7 comments for “Color, Yin-and-Yang, and the Metapicture

  1. aallen13
    April 10, 2013 at 11:29 pm

    I really enjoyed reading your post because I finished Asterios Polyp last night, and one of the first things that struck me was the coloring. I liked the use of the red and blue especially during the scenes with Hana and Asterios fighting because I think it depicted him as being completely isolated from Hana. Also the fact that he was drawn as shapes rather than a whole seems to dehumanize him. While I was reading your post I was thinking about another use of perhaps why the red and the blue coloring. I immediately thought of temperature: red being hot and blue being cold. Asterios is kind of cold hearted to Hana by not really praising her as an artist which causes Hana to turn red. She doesn’t appear to be full of anger at first and because it’s not a dark shade, then maybe it will gradually become darker indicating her anger building up. Bottom line, I liked the depiction of the contrast between the two characters.

    • jrandal2
      April 15, 2013 at 7:09 pm

      That’s really interesting, I hadn’t thought of it like that. But yea, now that I look back at it, Hana does change in shades of red-pink, red when she’s mad at Asterios and more pink when she’s not angry, just drawn separate. Nice find!

  2. joshroberts
    April 12, 2013 at 2:56 am

    The coloring in Asterios Polyp was also one of the first things that struck me as I was reading it. I’m not sure if it’s a metapicture though. I thought that metapictures commented on the nature of pictures and while the red, blue, and purple color scheme did resonate with the theme of duality it never made me question the nature of pictures. The famous “this is not a pipe” example makes the viewer think about how we comprehend images and make certain logical leaps naturally. Even though I liked the contrast in color and the statement it made about duality, I wouldn’t describe it as a “metapicture.”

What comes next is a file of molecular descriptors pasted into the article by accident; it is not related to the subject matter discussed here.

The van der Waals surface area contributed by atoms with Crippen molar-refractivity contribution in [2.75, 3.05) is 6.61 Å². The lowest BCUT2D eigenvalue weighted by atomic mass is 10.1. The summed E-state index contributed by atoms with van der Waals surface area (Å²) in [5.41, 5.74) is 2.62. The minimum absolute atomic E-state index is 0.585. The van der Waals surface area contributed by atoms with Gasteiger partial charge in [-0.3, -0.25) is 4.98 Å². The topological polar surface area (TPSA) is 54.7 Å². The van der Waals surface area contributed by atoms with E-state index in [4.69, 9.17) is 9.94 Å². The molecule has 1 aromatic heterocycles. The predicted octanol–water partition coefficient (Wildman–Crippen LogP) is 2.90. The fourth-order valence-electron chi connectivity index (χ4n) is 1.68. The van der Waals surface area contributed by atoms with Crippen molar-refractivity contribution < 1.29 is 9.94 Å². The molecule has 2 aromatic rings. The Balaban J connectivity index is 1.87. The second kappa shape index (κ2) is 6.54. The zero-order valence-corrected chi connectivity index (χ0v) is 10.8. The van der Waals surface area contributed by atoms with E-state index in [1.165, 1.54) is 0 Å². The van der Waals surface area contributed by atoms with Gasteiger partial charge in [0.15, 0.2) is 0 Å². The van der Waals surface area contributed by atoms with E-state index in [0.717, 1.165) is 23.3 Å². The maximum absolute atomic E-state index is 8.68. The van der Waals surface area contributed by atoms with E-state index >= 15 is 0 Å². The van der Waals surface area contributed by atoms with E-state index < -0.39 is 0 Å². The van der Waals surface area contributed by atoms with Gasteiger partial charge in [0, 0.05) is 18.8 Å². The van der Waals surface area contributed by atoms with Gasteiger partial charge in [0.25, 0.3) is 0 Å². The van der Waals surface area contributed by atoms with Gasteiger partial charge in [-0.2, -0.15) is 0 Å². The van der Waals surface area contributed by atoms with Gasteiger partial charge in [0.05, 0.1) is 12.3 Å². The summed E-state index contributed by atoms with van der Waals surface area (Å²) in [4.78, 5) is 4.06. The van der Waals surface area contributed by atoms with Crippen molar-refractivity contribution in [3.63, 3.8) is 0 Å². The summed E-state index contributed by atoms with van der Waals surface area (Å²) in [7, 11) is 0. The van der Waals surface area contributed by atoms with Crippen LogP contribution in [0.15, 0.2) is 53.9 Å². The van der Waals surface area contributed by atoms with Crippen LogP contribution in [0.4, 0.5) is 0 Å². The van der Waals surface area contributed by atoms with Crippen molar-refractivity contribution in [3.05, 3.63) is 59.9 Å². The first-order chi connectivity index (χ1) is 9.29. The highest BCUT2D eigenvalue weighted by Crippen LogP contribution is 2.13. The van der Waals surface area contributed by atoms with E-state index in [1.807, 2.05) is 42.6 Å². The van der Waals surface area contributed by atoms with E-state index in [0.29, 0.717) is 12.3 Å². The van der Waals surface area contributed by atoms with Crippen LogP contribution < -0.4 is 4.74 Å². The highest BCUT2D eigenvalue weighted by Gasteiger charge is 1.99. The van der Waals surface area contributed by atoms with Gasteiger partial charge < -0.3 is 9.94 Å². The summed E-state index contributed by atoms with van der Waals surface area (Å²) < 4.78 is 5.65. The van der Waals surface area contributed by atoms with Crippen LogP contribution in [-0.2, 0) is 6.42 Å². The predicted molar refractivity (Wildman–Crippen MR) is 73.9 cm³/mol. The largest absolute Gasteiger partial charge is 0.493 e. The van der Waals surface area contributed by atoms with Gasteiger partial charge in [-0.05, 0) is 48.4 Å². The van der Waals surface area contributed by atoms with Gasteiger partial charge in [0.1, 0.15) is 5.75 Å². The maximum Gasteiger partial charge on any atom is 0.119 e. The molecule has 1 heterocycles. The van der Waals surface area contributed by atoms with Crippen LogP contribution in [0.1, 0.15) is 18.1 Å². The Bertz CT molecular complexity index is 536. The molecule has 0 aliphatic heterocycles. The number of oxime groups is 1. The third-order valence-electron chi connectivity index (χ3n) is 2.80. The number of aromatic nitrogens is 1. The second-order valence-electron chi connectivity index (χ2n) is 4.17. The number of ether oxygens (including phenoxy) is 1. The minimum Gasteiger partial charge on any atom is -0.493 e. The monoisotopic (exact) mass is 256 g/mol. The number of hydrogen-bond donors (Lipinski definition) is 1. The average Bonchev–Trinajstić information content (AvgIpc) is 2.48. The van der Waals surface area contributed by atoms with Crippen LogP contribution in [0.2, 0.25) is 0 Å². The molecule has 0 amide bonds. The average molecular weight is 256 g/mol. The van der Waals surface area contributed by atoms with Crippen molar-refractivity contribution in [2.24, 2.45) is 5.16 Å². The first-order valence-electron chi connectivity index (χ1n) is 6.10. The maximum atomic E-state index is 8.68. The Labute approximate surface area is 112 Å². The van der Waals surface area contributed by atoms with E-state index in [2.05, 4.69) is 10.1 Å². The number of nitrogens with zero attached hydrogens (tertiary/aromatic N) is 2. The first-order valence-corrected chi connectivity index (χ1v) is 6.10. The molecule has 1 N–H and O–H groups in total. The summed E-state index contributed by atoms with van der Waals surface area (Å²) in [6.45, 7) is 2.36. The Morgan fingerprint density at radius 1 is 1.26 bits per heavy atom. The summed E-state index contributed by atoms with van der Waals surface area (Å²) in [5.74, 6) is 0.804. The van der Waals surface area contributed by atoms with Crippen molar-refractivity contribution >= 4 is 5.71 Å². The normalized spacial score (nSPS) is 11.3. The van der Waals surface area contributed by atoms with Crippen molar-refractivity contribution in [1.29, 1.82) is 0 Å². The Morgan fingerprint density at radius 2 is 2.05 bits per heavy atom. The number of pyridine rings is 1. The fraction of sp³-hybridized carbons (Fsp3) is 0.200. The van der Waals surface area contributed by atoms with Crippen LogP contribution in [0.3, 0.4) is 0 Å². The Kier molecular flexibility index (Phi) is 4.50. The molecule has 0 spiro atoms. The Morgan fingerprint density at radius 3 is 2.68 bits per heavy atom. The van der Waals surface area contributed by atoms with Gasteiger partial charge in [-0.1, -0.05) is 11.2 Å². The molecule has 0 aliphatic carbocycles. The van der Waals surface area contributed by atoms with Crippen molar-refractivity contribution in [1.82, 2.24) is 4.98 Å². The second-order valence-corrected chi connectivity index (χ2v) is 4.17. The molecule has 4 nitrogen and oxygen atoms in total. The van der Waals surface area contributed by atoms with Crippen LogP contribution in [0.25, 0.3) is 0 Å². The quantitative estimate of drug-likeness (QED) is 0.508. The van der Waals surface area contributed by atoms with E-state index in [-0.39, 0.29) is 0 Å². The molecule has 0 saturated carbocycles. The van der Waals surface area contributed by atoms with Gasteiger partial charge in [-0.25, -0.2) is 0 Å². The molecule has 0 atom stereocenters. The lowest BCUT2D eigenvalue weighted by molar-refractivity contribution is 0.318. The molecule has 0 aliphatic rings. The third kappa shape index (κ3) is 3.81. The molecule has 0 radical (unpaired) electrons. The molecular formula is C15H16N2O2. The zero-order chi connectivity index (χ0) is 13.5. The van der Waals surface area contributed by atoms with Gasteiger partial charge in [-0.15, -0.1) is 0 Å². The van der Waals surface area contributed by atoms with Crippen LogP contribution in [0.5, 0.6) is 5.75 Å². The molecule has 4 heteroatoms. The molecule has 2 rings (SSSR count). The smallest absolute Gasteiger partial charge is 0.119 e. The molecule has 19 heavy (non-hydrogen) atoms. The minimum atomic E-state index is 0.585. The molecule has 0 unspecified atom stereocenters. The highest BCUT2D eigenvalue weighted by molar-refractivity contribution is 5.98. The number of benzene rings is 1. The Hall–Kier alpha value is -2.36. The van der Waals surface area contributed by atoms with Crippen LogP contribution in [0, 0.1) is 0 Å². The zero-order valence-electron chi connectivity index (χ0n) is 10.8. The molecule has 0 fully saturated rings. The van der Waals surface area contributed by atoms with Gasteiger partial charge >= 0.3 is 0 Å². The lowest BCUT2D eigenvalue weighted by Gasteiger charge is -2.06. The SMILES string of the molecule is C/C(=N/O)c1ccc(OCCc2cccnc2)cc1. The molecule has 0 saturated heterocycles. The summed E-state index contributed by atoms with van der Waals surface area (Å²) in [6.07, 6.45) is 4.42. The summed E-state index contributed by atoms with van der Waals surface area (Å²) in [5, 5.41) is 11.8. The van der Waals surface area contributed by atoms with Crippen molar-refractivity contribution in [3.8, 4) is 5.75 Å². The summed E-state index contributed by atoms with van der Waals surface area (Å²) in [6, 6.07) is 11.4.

• jrandal2
      April 15, 2013 at 7:18 pm

      I was thinking of it in a different form of metapicture. Remember how the essay talked about there being multiple types, including images that represent themselves (such as the guy drawing the world in “New World”), images that are about pictures, like the Egyptian Life Class, and then there are metapictures about Discursive/contextual self-reference. The last one was the sub-type I was referring to. About half way through the graphic novel, Asterios claims that duality is a simplification left for means such as comic books, which draws attention to itself being a graphic medium, therefore being referential to its own medium. It draws attention to the fact that it is a representation, not real, by making that claim that, because there are images of two surrounding this moment in time, readers are looking at merely an image about reality. I hope that made sense. In a way, it is like the “this is not a pipe” image because it is about the gap between what is perceived in an image, and what we know it is supposed to represent without going out of our way to differentiate between an image and the physical thing.

      • joshroberts
        April 16, 2013 at 3:25 pm

        Ok, that makes sense.

  3. joshroberts
    April 12, 2013 at 2:58 am

    *struck me as unique